Dr. Eugene Byrd, a Miami psychologist who had worked at the Florida School 
for Boys, was called on March 4, 1958, to give testimony before the U.S. 
Senate's committee on the judiciary.

STATEMENT OF DR. EUGENE BYRD, PSYCHOLOGIST, MIAMI, FLA.

Scroll half way down, about beating text in bold

I.
Dr. BYRD. That is correct.
Mr. MITLER. And your vocation is a psychologist?
Dr. BYRD. That is right.
Mr. MITLER. And have you specialized in working with young people and emotionally
disturbed youngsters?
Dr. BYRD. That is right, that has been my training and background in child psychology
primarily.
Mr. MITLER. What was the extent of your experience in working in a State correctional
school surrounding?
Dr. BYRD. Actually the duties? I was employed for exactly 1 year, 12 months, as a
psychologist and director of the guidance clinic in a correctional school for boys.
The duties primarily consisted of face-to-face counseling with problems which they had.
They came in on a self-referral basis, also involved some achievement and intelligence
testing and general attendance at the department heads' meetings, residence on the
campus, and conferences on occasion with various staff members.
Mr. MITLER. What were the positive things in the program that you observed?
Dr. BYRD. Basically some of the positive things were a very well run institution from a
business standpoint, a very well equipped physical plant, well kept grounds.
The training program, the actual vocational aspect of the training program had many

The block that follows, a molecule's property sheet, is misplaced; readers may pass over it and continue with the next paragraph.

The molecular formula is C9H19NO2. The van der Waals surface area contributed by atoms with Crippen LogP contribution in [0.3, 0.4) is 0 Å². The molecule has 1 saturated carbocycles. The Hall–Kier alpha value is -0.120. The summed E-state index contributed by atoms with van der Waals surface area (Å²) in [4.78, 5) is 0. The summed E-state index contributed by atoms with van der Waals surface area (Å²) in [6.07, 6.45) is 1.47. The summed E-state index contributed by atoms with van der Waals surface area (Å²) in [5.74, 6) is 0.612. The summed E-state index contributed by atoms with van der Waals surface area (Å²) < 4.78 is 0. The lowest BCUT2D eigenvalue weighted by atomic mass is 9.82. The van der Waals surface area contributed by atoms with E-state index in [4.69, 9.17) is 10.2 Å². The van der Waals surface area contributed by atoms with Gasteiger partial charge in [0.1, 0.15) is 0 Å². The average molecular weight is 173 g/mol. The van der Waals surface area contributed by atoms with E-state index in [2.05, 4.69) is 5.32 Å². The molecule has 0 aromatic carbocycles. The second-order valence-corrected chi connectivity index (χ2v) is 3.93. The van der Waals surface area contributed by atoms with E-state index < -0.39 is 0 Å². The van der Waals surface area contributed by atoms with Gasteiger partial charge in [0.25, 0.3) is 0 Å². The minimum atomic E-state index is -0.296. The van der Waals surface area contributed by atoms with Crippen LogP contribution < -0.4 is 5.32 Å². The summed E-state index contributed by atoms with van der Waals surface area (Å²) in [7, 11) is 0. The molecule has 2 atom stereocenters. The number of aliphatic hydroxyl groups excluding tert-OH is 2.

positive aspects, particularly in the variety and the quality of such things as auto
mechanics, printing, linotype, woodworking, painting. This is a positive. I can get to
some of the negatives.
Another positive was the academic program where a boy would come in, was taken at his
academic level and worked on an individual basis similar to the system that the Army
used where he could then progress at his own speed rather than a classroom situation, so
that oftentimes a boy in 8 or 9 months could cover the same amount of schoolwork that a
normal child would cover in a public school system over a course of 12 months.
Mr. MITLER. Did they have a point system whereby boys moved from one grade to
another and they had to reach a certain grade before they could leave the institution?
Dr. BYRD. Yes. This was quite a complex system. It is very difficult for adults to
understand and I am not sure that I could repeat the description, but it is a comprehensive
rating rank system where a boy receives weekly ratings for a given period of time and
then advances through a series of ranks, and there must be, of course, a specific rank
achieved and held for a given period of time before the boy is released.
Mr. MITLER. You have mentioned a lot of positive things. In addition, was there a tense